Like many others at the vanguard of the covert dining scene, violinist and fashion/art industry insider Björn DelaCruz started hosting pop-up dinners to slake his desire to cook and provide hospitality. Focusing on ten-course tasting menus, the club grew in popularity, eventually garnering a steady following through his mailing list. With a desire to branch out even further, DelaCruz and his siblings decided to open Manila Social Club (2 Hope Street, Brooklyn) in Williamsburg.
Debuting the last weekend in February, the eatery aims to express DelaCruz’s unique perspective on fare and his family’s hospitality (his brother Samuel Ware is partner and general manager, and sister Catherine Khan is running the books). A native of the Philippines who moved to the States as a kid, DelaCruz strives to blend his life experiences into everything he cooks. He’s a well-seasoned traveler, and he’s visited much of the U.S., Europe, the Caribbean, and his original homeland. So his food is not traditional Filipino, but it does incorporate ingredients, flavors, and new takes on dishes from the island nation. He thinks it best fits under the heading of New American cuisine. “My travel experience comes through in the food,” says DelaCruz. “We will be working with farmers and markets, but I don’t want to keep it in a 300-mile radius. We’re in New York; it’s expected that food is of [the] freshest and best standard. It’s more important to say, ‘What is the perspective of the chef?’ ”
The brick-and-mortar outpost of the concept will pull from the catalog of the club’s tried-and-true recipes. Expect to see French technique melded with exotic elements like black chicken that’s almost a mix between coq au vin and Filipino chicken adobo. Coconut vinegar and coconut wine vinegar are used for the liquid; compressed turnip and fermented mustard greens finish off the plate.
His surf ‘n’ turf appetizer was inspired by a motorcycle trip through the southern Philippines. He combines kinilaw (essentially the Filipino version of ceviche) with marinated grilled pork belly.
Based off an old Pierre Koffman recipe he found in a book, DelaCruz does stuffed pork trotter with foie gras and chicken mousse. “In the Philippines, they work with off-cuts like pig’s feet and offal,” says DelaCruz. “I mix it with classic French technique and my own flavor.”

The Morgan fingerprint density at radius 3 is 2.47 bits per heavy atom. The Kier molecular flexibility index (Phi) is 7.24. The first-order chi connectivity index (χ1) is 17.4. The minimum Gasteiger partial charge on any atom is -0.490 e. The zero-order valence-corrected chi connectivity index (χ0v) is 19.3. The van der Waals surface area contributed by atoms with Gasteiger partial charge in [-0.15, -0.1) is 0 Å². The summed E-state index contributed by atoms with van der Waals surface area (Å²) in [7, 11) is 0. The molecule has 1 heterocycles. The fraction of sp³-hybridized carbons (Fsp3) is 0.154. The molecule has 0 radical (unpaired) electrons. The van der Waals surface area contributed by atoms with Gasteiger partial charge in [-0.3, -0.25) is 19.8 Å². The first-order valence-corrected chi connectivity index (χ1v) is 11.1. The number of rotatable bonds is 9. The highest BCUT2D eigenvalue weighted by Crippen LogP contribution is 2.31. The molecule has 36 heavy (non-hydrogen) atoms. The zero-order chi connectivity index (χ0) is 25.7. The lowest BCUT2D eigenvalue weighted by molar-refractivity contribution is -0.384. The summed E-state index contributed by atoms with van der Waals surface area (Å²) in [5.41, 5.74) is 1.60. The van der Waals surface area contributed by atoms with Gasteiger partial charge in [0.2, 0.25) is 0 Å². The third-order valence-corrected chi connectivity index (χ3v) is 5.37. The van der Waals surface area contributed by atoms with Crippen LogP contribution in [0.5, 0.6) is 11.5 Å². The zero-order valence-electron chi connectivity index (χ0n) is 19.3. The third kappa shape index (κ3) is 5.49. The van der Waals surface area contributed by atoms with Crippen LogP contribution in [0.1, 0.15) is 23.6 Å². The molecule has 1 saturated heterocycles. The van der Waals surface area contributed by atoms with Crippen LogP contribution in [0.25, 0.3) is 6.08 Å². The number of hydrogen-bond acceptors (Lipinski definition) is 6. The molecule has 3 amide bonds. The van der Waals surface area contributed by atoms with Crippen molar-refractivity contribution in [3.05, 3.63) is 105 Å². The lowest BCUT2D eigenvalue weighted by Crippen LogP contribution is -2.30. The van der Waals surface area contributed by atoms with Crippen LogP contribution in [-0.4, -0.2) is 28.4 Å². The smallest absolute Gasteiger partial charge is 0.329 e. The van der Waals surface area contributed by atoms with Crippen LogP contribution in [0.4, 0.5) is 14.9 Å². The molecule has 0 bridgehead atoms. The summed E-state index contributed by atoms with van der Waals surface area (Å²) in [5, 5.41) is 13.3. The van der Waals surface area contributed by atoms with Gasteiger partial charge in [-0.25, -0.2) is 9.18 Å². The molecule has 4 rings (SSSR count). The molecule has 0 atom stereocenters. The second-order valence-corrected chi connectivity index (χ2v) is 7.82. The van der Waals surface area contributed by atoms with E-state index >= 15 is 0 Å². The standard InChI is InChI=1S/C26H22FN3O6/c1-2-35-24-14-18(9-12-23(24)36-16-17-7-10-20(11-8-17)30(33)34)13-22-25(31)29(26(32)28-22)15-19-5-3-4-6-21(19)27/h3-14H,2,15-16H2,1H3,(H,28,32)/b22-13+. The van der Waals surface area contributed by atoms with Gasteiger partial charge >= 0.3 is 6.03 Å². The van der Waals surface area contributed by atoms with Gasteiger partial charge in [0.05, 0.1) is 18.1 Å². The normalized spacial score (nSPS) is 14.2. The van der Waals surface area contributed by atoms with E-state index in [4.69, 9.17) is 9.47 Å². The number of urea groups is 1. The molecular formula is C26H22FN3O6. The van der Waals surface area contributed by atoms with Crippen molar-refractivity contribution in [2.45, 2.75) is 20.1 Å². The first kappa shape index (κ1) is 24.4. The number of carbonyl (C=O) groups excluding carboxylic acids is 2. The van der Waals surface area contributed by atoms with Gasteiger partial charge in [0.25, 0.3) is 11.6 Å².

Bringing in his fine-arts background, DelaCruz will fold a strong visual component into the restaurant. Works from artists he represents will adorn the walls. And plating will be a big focus for the eatery. Where most of their family in the Philippines went into law or medicine, when the siblings’ mother brought them to the United States, they felt more freedom to express themselves creatively. They hope to use the restaurant as an interpretation of their story. “New Filipino places are popping up,” says DelaCruz. “Everyone wants to do what their grandma made. That old, traditional food is great, but our grandma didn’t cook. We would travel with her and try new things all over the place. She would keep our eyes open to what the next new thing would be.”
Pulling from their wide arsenal of contacts, the team has enlisted help from colleagues other than DelaCruz’s art world friends. For cocktails, they recruited friend and renowned mixologist Albert Trummer, formerly of Apotheke, in assisting with the cocktail list. They haven’t released the menu yet, but DelaCruz says to anticipate infusions and other house-made concoctions.
While the restaurant will only serve meals in the evening, the space will be open during the day to serve an assortment of pastries and hot drinks. Coffee will be sourced from the Lazy Ibus in Crown Heights. With Wi-Fi set up, the goal is to get people to come in and spend time. “I want to invite people into our lifestyle,” says DelaCruz. “It will definitely be an extension of us in every sense of the word.”
Manila Social Club will be open for dinner, weekend brunch, and chef’s tasting dinners every other Sunday.